Mentally Ill Offenders: The Effectiveness of Court Ordered Treatment for Violent Misdemeanant Defendants

Polly Phipps, Washington State Inst. for Public Policy

In 1998, the Washington State Legislature significantly revised public safety and treatment policy for mentally ill offenders by extending the criminal competency restoration treatment to misdemeanant defendants determined to be a public safety threat. Under past law, defendants charged with a misdemeanor crime who were determined to be incompetent to stand trial simply had charges dismissed. A public task force recommended changes after a random stabbing death by a mentally ill offender, whose charges were dismissed despite evaluator warnings of past violence and dangerousness. This study, required by the legislation, follows the implementatin of this new law. Using a quasi-experimental design, mental health and criminal outcomes for defendants who received competency restoration treatment under the new law and a matched comparison group are analyzed, focusing on the following questions: (1) What is the effect of court-ordered treatment on criminal competency?, (2) Were offenders who received court-ordered treatment more or less likely to engage in subsequent community treatment programs?, (3) What is the effect of court-order treatment on general and violent criminal recidivism?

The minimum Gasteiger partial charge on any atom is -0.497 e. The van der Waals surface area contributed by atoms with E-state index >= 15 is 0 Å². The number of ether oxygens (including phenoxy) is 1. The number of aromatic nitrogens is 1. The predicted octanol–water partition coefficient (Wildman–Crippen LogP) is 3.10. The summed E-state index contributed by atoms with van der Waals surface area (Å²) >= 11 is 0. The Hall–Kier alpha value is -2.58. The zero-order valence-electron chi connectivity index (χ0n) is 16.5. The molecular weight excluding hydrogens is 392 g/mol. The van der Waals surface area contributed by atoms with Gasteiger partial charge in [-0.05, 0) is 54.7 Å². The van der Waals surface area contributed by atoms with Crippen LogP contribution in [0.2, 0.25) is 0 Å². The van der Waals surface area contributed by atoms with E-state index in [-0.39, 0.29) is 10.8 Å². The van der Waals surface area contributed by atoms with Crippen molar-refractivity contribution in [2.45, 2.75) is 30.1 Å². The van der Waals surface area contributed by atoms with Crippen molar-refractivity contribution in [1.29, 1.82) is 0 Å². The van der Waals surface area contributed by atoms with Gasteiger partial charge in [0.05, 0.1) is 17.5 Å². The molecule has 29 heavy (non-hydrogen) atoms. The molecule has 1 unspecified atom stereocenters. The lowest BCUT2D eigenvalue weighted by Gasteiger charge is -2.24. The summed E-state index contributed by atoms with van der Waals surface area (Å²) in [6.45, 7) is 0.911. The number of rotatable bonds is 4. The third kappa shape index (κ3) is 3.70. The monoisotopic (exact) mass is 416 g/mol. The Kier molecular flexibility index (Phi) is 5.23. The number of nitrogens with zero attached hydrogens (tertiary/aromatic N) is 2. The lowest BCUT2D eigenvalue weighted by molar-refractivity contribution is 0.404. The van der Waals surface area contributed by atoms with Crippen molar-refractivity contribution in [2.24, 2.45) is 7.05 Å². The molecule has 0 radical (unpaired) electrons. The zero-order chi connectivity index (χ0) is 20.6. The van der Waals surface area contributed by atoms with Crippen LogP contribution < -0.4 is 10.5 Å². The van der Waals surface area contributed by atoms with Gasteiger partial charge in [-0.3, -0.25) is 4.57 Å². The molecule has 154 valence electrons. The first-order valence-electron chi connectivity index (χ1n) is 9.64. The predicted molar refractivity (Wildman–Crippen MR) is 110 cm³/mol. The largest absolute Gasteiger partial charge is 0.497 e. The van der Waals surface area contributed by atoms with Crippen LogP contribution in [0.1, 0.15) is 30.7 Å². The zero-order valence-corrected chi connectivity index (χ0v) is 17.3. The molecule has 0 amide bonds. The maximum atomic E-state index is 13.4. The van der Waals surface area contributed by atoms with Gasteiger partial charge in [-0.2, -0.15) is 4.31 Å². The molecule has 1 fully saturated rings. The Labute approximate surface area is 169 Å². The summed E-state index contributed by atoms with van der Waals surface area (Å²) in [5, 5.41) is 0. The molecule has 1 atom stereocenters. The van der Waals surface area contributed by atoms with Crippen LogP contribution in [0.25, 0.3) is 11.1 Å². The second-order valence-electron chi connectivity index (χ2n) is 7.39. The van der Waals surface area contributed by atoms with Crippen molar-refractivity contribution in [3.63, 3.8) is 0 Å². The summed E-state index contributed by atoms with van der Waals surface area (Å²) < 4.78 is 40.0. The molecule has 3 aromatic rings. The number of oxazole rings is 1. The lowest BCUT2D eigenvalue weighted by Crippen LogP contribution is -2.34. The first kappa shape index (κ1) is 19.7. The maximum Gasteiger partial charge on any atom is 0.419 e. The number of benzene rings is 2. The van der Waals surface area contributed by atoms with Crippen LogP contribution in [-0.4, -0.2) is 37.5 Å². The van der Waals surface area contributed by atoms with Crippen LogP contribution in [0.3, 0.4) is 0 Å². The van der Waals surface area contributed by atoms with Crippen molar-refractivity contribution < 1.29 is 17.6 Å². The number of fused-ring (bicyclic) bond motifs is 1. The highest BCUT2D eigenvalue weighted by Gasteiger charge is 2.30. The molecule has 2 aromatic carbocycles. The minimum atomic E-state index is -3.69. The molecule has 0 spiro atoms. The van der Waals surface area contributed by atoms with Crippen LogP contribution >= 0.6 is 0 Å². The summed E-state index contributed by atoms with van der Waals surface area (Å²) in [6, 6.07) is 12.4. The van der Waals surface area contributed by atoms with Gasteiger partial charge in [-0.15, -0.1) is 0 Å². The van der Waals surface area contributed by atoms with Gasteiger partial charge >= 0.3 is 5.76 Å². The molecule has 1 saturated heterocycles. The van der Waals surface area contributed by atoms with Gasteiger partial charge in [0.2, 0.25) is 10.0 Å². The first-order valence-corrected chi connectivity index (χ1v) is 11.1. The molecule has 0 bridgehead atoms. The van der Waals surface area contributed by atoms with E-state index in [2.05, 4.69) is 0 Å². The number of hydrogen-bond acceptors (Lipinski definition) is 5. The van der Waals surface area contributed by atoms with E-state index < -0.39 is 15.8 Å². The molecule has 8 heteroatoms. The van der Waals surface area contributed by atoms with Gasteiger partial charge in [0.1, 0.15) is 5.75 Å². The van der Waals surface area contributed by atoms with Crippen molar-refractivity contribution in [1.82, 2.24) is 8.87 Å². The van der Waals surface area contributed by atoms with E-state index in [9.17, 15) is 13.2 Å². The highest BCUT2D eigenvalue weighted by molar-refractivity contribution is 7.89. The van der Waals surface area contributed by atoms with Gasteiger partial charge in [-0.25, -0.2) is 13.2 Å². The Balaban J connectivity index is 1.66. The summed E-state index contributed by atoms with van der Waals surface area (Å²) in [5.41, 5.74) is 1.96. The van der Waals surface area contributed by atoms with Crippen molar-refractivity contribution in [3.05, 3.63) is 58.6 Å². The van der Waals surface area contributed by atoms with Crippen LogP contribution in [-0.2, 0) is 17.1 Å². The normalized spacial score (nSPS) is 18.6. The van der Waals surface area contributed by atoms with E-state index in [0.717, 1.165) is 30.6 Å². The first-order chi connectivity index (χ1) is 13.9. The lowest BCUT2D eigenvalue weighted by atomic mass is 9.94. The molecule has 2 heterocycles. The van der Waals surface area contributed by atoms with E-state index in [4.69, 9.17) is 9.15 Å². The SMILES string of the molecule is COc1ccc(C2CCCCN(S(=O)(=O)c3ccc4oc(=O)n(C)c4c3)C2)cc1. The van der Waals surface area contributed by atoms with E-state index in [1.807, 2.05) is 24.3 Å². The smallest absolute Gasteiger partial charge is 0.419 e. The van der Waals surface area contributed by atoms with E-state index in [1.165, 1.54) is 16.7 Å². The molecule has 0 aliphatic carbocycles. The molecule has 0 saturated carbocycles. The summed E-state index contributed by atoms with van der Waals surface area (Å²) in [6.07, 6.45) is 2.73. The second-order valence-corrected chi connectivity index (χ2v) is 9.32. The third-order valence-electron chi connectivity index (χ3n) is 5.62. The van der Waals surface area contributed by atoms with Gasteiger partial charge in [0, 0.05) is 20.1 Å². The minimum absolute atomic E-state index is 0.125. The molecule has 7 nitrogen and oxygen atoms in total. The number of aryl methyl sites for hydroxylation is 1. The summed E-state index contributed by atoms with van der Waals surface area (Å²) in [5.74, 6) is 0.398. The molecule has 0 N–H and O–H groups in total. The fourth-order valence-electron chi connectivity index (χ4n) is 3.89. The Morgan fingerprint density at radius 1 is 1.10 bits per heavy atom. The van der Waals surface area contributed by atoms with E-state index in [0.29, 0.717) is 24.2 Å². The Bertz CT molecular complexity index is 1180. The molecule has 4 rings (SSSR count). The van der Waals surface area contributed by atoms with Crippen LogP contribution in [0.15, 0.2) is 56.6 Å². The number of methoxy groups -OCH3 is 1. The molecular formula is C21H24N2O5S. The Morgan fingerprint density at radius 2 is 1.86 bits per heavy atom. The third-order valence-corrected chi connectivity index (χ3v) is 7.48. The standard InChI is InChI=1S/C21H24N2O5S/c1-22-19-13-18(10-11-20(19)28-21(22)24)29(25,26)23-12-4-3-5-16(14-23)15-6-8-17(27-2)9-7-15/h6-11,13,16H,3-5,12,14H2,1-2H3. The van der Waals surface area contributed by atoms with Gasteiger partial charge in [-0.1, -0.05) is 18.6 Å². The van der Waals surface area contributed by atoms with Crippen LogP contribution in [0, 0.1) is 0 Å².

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Updated 05/20/2006